When detected early, surgeons can remove NETs before they have a chance to metastasize or break through the walls of the organs. The likelihood of NETs having metastasized is directly proportional to the size of the tumours when doctors first detect them. For example, a diameter greater than 2cm suggests a 50% chance the tumours have spread to other areas.4 Surgeons will also treat NETs by physically reducing tumour size, even when not completely removing the tumours, to decrease symptoms and to clear scarred or blocked areas of the intestine.
Somatostatin is a naturally-occurring hormone that helps control other hormones and biological substances related to the neuroendocrine system. The drug octreotide (Sandostatin®) is a synthetic, more potent form of somatostatin, and it is the most common medication used to treat the symptoms related to NETs. Octreotide can be short- or long-acting and it is administered either as an injection under the skin (subcutaneous) or muscle (intramuscular), or into the vein (intravenous). Usually through regular urine tests, doctors will monitor and adjust octreotide levels and administration methods in accordance with changes in a patient’s tumour(s) or related symptoms. Patients normally need to maintain octreotide treatment for the rest of their lives. Recent evidence suggests that octreotide and similar somatostatin analogues might also inhibit or reverse the growth of NETs.5 Interferon, a naturally-occurring substance that the body’s immune system produces, is available as a biological medicine for NETs and is often used in combination with somatostatin analogues. For pheochromocytoma and paraganglioma tumours, doctors may also prescribe medication to reduce high blood pressure or to address anxiety.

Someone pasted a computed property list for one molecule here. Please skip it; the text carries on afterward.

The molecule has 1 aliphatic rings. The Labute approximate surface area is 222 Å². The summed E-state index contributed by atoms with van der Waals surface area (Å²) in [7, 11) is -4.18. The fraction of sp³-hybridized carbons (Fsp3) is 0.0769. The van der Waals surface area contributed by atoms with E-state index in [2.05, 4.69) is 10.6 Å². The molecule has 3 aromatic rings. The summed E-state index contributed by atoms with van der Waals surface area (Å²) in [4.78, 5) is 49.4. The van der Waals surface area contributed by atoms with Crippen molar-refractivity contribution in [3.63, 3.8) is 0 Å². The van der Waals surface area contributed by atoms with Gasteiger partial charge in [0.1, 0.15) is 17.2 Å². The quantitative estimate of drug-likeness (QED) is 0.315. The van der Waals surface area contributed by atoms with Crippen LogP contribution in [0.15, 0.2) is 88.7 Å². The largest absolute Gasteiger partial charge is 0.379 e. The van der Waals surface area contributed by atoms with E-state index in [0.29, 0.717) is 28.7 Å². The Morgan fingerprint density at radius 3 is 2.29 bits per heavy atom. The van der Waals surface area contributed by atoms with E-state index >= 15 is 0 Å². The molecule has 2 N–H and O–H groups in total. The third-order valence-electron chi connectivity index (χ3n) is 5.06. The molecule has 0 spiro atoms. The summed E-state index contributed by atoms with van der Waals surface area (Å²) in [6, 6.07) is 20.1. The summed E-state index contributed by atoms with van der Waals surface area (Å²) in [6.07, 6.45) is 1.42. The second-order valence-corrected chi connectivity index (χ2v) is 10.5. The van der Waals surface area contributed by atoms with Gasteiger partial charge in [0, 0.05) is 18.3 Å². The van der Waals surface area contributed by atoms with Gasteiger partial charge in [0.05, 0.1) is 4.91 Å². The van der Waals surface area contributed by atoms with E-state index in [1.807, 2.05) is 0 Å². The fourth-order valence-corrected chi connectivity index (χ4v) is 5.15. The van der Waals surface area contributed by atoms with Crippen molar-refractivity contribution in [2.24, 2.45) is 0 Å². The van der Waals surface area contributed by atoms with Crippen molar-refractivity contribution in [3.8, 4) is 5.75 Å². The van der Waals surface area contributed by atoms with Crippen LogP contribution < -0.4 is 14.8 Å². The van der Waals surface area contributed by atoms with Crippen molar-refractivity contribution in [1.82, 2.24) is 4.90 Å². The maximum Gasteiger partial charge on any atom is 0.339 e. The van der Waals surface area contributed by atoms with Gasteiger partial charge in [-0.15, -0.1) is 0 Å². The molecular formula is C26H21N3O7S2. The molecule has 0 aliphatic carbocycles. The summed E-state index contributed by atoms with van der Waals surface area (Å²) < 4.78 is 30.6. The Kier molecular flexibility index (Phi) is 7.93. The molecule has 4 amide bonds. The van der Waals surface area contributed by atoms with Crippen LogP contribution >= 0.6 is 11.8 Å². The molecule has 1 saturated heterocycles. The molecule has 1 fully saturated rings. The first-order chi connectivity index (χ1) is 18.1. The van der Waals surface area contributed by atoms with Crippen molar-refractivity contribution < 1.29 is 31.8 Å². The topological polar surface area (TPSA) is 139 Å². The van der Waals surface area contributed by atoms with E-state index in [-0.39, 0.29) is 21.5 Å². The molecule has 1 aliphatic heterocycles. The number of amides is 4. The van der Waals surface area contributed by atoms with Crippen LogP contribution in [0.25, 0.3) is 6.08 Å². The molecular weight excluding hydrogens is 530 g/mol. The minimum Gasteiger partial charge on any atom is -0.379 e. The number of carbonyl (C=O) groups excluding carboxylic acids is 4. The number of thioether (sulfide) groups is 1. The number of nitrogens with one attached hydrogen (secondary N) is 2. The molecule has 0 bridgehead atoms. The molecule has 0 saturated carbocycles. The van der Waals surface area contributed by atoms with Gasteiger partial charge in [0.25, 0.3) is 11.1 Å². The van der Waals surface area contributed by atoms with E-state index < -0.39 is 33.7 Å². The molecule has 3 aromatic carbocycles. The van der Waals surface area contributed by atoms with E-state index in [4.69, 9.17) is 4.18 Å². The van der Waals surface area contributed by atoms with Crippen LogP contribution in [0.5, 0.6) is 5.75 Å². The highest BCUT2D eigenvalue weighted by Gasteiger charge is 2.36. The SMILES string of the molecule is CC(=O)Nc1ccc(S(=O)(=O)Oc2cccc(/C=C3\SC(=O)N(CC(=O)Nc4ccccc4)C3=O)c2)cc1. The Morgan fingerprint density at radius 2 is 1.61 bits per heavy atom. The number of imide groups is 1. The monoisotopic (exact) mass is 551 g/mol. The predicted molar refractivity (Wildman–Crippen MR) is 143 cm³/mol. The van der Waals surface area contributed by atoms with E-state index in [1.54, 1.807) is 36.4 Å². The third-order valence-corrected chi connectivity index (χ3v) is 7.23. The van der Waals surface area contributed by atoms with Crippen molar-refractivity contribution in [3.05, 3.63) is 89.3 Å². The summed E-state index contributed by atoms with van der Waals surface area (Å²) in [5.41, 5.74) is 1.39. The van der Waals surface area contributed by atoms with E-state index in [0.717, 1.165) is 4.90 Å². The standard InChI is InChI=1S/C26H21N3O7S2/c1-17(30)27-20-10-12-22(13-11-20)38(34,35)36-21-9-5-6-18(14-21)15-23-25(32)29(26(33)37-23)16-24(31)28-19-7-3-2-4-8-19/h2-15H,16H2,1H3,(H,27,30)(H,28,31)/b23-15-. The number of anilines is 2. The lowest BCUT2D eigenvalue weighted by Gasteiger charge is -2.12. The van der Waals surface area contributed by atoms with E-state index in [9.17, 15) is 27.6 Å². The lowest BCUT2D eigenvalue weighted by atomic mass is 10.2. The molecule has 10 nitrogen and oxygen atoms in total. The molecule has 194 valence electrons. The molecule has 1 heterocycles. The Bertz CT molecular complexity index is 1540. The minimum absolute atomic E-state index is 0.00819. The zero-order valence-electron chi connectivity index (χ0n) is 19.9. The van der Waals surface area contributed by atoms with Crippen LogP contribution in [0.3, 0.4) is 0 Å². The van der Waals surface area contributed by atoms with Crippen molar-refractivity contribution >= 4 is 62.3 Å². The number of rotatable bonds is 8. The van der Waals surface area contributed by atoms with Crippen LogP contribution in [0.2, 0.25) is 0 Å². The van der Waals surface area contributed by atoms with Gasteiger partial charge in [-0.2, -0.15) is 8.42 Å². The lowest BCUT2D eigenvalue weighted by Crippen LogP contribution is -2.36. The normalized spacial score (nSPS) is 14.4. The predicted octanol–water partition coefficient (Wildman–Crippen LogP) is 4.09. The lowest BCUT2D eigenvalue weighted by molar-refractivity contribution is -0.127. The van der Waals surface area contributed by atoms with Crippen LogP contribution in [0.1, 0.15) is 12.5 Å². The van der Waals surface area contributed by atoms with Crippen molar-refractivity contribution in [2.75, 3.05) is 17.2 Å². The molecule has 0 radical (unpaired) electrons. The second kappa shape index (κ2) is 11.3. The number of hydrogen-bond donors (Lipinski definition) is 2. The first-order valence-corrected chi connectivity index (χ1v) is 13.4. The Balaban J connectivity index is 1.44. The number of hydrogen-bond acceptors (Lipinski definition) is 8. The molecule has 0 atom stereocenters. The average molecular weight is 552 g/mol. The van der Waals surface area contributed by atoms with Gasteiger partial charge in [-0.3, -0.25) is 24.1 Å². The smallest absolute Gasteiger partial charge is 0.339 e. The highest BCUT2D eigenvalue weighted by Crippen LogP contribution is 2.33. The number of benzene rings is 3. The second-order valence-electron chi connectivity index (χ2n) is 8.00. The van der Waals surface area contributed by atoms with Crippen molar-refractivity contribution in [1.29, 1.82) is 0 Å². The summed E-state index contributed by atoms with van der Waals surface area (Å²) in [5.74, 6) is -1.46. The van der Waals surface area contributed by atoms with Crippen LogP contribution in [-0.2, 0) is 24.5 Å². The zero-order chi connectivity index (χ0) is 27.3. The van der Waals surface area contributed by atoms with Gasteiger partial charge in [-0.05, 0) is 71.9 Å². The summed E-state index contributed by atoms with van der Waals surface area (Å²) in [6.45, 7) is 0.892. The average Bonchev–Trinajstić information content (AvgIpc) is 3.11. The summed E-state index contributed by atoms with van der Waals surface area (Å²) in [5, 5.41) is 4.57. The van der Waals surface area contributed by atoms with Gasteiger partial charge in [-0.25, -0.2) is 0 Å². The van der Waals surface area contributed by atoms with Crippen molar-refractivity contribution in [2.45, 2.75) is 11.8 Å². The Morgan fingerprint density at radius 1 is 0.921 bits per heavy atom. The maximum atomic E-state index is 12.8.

Chemotherapy, radiation, and other NET cancer treatments
As with other types of cancer, when surgery fails to control the situation, treatment can include chemo and radioisotope therapy. The medical team will administer treatment in a number of combinations depending on a particular patient’s surrounding circumstances. Specialists sometimes use hepatic artery chemoembolization (HAC) for cancerous tumours in the liver; it involves the injection of a mixture of radioisotope and chemotherapy into the hepatic artery. Specialized surgeons may also perform radiofrequency ablation (RFA), which targets specific types of liver tumours.
As researchers expand the knowledgebase surrounding NETs, better diagnostic, monitoring, and treatment options will likely follow. If physicians catch NETs early, it is possible to cure some individuals through surgery. Even though these cancers are extremely rare, it is important that you do not ignore gastrointestinal or other symptoms. If you experience ongoing diarrhea, abdominal pain, panic attacks, heart palpitations, wheezing, bloody sputum, or unexplained low blood sugar, please talk to your physician.
The first Worldwide NET Cancer Awareness Day was held on November 10, 2010. “If you don’t suspect it, you can’t detect it.” Visit www.netcancerday.org.
For more information about NETs and related cancers, visit the Carcinoid Neuroendocrine Tumour Society of Canada (CNETS) at cnetscanada.org.